Relativity – Trent Hoover

Relativity – Trent Hoover

Exhibition Opening November 12, 7pm – 9pm  

As an artist and biologist, I am fascinated by the animals and plants that inhabit the world. In art, images of animals and plants are widely used as examples of natural beauty and inspiring metaphor, yet our relationship with the natural world is often an antagonistic one, especially when viewed from the perspective of those animals and plants we so closely associate with.

In my work, I pair realistic depictions of animal and human figures cast in bronze (arguably one of the most durable of all media) with ephemeral and short-lived natural materials (such as wood, dried grass, or natural fiber) to create evocative images that suggest underlying narratives. In my work, the use of cast bronze paired with other materials also allows me to explore themes of permanence and ephemerality.

The animals I depict in my work are often those we are very familiar with – house sparrows, blackbirds, and honey bees. This sense of familiarity can allow us to ask an important question; namely, how are the stories we tell using animals different from the stories they tell each other?

Though I have a long-established art practice spanning decades, I have little formal training in fine art. My art practice has been an intensely personal endeavor in which I have explored themes of mythology (both classical and personal) and the intersection between humanity and the natural world. I consider myself to be a sculptor, working primarily in cast bronze and subtractive wood sculpting.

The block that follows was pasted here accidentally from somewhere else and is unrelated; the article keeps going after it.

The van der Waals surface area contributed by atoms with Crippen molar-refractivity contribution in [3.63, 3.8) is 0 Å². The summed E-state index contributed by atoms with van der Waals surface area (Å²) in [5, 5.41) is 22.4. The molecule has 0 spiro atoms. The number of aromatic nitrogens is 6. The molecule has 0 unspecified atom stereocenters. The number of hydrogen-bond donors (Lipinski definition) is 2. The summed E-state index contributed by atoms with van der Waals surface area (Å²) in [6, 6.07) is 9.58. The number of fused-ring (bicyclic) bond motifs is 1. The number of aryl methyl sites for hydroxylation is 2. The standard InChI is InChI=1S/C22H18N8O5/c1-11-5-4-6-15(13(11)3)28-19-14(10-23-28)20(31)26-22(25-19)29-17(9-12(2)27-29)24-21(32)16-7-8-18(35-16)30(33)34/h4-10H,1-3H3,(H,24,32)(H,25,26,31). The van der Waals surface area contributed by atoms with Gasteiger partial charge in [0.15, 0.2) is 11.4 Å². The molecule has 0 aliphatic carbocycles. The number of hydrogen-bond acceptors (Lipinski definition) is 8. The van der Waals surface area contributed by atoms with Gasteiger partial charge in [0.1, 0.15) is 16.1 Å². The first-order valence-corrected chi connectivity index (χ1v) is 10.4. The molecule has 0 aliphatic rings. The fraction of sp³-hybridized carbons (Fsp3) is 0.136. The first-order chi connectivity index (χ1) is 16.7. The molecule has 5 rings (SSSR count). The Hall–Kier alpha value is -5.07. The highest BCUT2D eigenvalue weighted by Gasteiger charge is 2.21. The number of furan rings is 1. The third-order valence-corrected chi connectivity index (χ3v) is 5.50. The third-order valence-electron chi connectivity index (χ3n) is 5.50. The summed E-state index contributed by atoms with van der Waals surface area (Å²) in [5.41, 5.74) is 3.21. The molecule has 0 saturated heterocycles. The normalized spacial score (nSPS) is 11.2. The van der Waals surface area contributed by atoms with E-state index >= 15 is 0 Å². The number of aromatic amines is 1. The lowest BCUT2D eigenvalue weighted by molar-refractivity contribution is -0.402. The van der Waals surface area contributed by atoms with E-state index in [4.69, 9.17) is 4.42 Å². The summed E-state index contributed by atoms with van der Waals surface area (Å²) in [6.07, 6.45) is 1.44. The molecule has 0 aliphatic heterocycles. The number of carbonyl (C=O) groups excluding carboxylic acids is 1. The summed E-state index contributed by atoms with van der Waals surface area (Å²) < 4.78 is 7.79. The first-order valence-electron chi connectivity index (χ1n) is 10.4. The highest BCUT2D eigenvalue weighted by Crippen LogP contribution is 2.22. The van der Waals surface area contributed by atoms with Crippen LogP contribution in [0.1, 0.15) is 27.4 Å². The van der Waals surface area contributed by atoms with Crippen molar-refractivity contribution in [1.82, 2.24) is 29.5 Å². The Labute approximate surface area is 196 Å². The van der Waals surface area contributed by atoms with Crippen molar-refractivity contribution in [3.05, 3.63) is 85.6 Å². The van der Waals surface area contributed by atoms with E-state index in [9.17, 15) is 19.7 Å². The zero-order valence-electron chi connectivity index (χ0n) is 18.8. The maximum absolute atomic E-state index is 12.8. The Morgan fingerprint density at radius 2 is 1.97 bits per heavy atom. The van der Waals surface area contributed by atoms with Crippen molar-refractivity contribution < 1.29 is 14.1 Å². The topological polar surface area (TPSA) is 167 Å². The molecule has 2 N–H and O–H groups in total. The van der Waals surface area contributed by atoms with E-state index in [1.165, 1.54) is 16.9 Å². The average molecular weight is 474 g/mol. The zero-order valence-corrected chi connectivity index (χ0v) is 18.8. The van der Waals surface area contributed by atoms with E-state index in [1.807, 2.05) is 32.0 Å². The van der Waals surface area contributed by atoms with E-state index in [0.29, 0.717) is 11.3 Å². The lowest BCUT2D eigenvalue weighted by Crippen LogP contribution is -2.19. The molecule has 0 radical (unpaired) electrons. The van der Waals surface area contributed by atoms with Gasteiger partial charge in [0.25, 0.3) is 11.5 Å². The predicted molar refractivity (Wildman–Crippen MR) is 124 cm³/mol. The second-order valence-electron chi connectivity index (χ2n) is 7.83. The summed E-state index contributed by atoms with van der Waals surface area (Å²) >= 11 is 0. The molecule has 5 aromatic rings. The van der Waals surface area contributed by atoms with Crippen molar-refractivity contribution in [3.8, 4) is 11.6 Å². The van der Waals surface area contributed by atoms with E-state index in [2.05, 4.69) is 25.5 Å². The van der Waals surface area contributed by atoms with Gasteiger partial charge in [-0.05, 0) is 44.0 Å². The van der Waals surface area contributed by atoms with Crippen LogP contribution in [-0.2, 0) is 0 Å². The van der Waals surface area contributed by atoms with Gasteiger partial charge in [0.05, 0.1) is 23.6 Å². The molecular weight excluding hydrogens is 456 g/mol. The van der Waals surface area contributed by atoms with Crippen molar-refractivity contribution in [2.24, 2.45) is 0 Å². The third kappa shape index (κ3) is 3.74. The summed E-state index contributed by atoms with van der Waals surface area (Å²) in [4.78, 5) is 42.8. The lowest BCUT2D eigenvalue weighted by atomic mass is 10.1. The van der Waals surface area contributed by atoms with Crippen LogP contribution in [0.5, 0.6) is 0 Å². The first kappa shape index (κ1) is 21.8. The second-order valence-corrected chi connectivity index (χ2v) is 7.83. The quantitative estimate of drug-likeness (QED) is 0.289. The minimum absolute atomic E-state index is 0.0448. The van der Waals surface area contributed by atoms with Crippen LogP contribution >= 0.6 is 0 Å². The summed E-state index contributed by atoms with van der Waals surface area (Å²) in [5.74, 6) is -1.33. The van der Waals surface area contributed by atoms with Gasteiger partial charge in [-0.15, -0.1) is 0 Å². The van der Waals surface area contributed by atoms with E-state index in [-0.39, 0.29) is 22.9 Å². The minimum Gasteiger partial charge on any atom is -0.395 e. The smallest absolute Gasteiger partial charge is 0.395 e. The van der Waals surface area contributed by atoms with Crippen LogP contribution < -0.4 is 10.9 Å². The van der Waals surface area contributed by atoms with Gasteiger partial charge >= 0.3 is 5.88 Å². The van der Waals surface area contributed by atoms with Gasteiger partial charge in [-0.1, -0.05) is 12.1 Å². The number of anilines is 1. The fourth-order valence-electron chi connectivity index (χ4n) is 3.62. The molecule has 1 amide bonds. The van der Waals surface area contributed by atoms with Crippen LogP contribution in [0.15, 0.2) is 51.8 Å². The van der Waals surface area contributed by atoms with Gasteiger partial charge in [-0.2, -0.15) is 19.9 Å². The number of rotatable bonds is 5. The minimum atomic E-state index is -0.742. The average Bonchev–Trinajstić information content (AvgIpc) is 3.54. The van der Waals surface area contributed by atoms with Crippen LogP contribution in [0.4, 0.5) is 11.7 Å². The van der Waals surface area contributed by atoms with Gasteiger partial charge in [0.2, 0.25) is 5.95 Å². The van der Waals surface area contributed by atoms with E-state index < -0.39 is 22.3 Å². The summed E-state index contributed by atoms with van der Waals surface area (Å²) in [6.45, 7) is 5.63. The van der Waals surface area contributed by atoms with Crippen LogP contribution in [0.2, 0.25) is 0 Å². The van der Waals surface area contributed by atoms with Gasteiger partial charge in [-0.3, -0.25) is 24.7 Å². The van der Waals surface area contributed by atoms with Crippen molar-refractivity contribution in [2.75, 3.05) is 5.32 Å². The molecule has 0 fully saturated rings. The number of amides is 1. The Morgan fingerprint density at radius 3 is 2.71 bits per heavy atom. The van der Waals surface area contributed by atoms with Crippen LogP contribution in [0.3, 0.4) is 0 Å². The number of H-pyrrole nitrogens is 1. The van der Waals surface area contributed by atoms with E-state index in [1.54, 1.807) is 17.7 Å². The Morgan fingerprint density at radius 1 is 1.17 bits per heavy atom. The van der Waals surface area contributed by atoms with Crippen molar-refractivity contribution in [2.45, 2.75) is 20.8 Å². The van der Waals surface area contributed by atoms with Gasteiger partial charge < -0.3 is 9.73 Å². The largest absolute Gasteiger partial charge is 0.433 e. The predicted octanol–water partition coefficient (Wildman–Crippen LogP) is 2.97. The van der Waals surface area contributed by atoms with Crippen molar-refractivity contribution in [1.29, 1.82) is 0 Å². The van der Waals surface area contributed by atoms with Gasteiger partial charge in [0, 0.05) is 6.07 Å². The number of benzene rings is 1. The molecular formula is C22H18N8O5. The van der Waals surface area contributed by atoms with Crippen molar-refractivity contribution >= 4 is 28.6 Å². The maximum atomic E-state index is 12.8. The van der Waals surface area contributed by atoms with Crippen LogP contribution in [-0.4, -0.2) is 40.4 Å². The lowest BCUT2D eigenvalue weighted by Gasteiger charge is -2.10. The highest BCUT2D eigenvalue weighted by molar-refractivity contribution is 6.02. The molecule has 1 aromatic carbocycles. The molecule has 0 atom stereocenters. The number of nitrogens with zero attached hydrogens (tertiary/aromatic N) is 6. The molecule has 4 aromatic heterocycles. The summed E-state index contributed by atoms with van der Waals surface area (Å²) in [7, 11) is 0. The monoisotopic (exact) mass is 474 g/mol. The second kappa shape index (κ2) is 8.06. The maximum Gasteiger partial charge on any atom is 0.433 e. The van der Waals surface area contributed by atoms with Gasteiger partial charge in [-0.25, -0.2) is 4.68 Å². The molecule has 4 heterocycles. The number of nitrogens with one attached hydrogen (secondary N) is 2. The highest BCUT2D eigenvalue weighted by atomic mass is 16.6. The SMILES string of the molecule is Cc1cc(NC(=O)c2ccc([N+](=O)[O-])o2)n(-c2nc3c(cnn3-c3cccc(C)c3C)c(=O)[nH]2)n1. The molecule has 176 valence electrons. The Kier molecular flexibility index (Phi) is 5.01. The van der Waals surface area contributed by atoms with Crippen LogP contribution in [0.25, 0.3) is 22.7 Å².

I have worked to develop my technical skills in several disciplines, including bronze casting (lost-wax method), wood sculpture (both subtractive and constrictive approaches), line drawing, and block printing. My experience in bronze casting is relatively extensive, as I have enjoyed both formal and informal instruction in these methods from a number of artists working in bronze (primarily at the University of Lethbridge Fine Arts Department).

My extensive education in biology (I hold a PhD in Freshwater Biology) has provided me with broad insight into wild animals and plants, as well as the natural world they inhabit. Interactions between humans and other animals – both positive and destructive – are an important source of inspiration for my art.

Date:November 12th, 2022  -  January 14th, 2023

Location:Casa - Project Space

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